Tuesday, January 10, 2012

Bad Art: “Heil Honey I’m Home!”

You know how sometimes, a really bad idea can be really, really good? I often think of this whenever I think of bacon-covered jelly donuts. And then there’s the idea of the Holocaust being funny, which at first I found hideous until I saw Roberto Benigni’s Life is Beautiful.

And then there’s the idea of a sitcom starring Adolf Hitler.

In 1990, the British Satellite Broadcasting system had the bright idea to turn Hitler and Ava Braun into a 1950s-style tag-team comedy called Heil Honey I’m Home!. Ava sported a New Yorker accent and was constantly harping on Adolf not being home to have dinner in their stylish Berlin apartment because he’s too busy hobnobbing with members of the Gestapo and plotting to take over Czechoslovakia. Feeling neglected and wanting more time with Adolf, and possibly relishing being in the spotlight itself, this ill-fated comedy was clearly based on I Love Lucy and even had a pair of nosy neighbours-cum-best-friends to match. What’s that, you ask? Is it a good idea to make them Jewish and call them Arvy and Rosa Goldenstein? No, but the makers of this sitcom made them so, anyway. And they banter and kvetch and all of those good things with each other and even with the Hitlers, who aren’t portrayed as being anti-Semitic but as competitive neighbours. Will hilarity ensue?

Lasting but a single episode that aired on September 30, 1990, this forgotten comedy has a bit of life on YouTube as a testament to all things regrettable. The pilot focused on Ava flitting about in a dizzy with Rosa over a star coming to dinner. In this case, that would be Neville Chamberlain (what, was Wallis Simpson not available?). Ava, being a show-off, slips this secret dinner guest to Rosa just to show how high up in the world she’s climbed, and they proceed to do jumpy claps like teenage girls on opening night of the last Twilight movie. Rosa tries to set up her young niece with Neville, who is given to corny, hammy little quips.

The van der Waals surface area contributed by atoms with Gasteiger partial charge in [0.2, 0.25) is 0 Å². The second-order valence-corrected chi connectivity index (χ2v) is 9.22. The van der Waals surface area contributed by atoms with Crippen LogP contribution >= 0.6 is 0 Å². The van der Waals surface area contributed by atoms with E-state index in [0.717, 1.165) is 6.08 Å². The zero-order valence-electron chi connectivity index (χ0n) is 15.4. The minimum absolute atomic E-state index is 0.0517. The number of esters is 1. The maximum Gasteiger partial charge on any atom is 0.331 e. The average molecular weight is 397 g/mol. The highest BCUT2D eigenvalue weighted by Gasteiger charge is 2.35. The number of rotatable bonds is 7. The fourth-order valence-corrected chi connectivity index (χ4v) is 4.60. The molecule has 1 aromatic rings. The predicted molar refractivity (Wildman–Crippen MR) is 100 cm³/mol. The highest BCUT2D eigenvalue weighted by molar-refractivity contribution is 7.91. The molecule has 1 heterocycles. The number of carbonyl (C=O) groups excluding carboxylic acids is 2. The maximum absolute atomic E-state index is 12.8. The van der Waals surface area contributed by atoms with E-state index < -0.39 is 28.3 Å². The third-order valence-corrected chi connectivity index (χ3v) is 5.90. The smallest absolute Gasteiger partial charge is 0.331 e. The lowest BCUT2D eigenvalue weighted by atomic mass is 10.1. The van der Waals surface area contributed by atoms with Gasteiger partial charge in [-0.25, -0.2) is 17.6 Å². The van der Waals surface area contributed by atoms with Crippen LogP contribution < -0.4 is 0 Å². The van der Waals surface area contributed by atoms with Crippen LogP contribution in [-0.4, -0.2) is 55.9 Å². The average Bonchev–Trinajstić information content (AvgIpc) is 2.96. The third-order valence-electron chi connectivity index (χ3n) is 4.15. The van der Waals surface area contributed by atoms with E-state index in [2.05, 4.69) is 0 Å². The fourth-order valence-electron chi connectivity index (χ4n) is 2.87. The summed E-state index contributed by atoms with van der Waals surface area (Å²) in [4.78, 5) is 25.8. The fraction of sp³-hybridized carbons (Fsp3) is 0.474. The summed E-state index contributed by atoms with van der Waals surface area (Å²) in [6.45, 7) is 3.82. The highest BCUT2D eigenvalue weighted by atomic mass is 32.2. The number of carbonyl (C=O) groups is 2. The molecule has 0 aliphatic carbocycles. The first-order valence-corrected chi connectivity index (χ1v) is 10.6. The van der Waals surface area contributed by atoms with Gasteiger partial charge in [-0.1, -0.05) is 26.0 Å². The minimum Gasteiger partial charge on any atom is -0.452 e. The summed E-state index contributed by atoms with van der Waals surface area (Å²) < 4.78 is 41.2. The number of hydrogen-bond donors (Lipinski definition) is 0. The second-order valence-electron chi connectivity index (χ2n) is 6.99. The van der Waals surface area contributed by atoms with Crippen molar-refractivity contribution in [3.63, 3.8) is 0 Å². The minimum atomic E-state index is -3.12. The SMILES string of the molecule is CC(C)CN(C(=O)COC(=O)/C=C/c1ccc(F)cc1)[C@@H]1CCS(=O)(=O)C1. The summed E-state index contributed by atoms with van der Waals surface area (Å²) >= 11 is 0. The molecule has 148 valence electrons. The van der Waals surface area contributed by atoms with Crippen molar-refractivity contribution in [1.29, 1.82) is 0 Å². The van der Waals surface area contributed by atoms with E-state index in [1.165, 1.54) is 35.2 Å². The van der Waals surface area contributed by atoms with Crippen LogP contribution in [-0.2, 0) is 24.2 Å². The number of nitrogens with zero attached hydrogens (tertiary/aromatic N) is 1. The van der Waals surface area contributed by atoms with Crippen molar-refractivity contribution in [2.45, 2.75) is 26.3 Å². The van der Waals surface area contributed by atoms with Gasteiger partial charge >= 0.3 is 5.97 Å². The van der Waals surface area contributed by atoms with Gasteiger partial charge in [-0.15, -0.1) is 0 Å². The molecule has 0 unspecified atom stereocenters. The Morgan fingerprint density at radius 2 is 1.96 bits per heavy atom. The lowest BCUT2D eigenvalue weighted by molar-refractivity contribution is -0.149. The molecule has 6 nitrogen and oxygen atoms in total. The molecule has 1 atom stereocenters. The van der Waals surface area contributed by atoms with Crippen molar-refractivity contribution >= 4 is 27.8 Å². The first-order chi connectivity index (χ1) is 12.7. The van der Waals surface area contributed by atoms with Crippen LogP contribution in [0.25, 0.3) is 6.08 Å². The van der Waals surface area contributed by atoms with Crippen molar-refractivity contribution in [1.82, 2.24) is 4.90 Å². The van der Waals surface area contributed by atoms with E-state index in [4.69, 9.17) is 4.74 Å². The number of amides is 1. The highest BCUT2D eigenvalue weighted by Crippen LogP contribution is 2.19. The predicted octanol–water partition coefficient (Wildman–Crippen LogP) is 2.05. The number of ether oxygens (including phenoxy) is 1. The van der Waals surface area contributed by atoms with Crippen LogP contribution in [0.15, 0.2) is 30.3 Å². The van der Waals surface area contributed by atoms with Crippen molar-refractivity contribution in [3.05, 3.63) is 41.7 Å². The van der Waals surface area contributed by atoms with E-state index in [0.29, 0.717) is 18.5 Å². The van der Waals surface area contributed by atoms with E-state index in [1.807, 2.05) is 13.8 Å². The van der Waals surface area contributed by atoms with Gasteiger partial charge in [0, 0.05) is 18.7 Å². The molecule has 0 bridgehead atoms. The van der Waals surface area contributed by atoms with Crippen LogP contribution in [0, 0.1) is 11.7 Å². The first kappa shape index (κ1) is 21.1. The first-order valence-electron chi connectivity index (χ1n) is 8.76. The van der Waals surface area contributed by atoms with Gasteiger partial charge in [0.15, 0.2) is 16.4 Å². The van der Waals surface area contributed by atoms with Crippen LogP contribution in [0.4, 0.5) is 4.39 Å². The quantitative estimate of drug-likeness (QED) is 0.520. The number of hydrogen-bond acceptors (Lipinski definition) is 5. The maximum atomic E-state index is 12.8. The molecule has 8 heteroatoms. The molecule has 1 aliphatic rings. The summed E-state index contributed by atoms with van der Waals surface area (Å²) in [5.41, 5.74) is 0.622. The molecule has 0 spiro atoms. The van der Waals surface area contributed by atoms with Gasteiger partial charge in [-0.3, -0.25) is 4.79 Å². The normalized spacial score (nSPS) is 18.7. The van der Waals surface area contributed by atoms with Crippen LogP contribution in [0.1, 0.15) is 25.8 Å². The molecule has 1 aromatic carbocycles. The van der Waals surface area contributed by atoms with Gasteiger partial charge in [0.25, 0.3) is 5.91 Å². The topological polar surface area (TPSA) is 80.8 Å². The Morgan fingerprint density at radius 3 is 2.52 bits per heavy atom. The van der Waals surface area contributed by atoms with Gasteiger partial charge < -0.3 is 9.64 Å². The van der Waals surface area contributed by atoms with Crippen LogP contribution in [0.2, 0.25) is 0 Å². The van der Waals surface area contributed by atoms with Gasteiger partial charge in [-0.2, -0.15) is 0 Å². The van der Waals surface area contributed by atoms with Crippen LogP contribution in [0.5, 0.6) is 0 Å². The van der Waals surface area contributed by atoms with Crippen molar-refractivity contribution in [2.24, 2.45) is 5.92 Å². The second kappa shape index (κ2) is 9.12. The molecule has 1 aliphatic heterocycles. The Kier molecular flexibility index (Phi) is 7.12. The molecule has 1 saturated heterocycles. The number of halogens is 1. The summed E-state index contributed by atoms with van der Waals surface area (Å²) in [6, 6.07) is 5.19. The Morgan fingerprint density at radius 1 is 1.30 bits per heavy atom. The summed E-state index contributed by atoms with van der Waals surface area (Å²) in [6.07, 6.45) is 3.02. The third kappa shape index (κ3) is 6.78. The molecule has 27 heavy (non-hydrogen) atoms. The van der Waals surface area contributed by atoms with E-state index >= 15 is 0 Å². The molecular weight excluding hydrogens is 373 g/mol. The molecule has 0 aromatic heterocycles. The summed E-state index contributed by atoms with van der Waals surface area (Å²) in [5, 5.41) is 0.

The comedy is unfortunately forced as if to wring as much irony and comedy out of the film’s high concept. The acting across the board is so over-the-top, it’s no wonder the actors in it were never heard from again. Neil McCaul, as Hitler, sounds like he’s channeling Cliff Claven on Cheers (that better not be John Ratzenberger in disguise). Denica Fairman, as Ava, plays her like a bored 50s hausfrau (never thought I’d use that term literally) who wants to just throw good house parties, dammit! (Is she auditioning for a Real Housewives of Berlin series?)

It’s not the first time that the Hitlers were spoofed in comedies, given Hogan’s Heroes, and his incarnations as 1) a hippie and 2) a mincing homosexual in the original and 2005 versions of The Producers. However, the shock was just a bit too much to overcome its high concept and what might have worked as a provocative ten-minute play at a fringe festival is instead a drawn-out half hour. I’m still not entirely certain how they managed to obtain funding for an entire series dedicated to this shocking premise and admittedly pale, tame comedy trivializing a peace accord (Neville says it’s to stop Adolf from “being a naughty boy!”) oversteps the boundaries of good taste. I’m also not certain how this kitsch exercise could possibly have been sustained over the course of the war, but thankfully no episodes aired beyond the pilot.

To be horrified, then simply bored to tears by predictable comedy, click on the links below to catch the one and only episode of Heil Honey I’m Home! If you’d rather watch how the legacy of the War was better spoofed, why not click on the classic “TheGermans” episode of Fawlty Towers instead?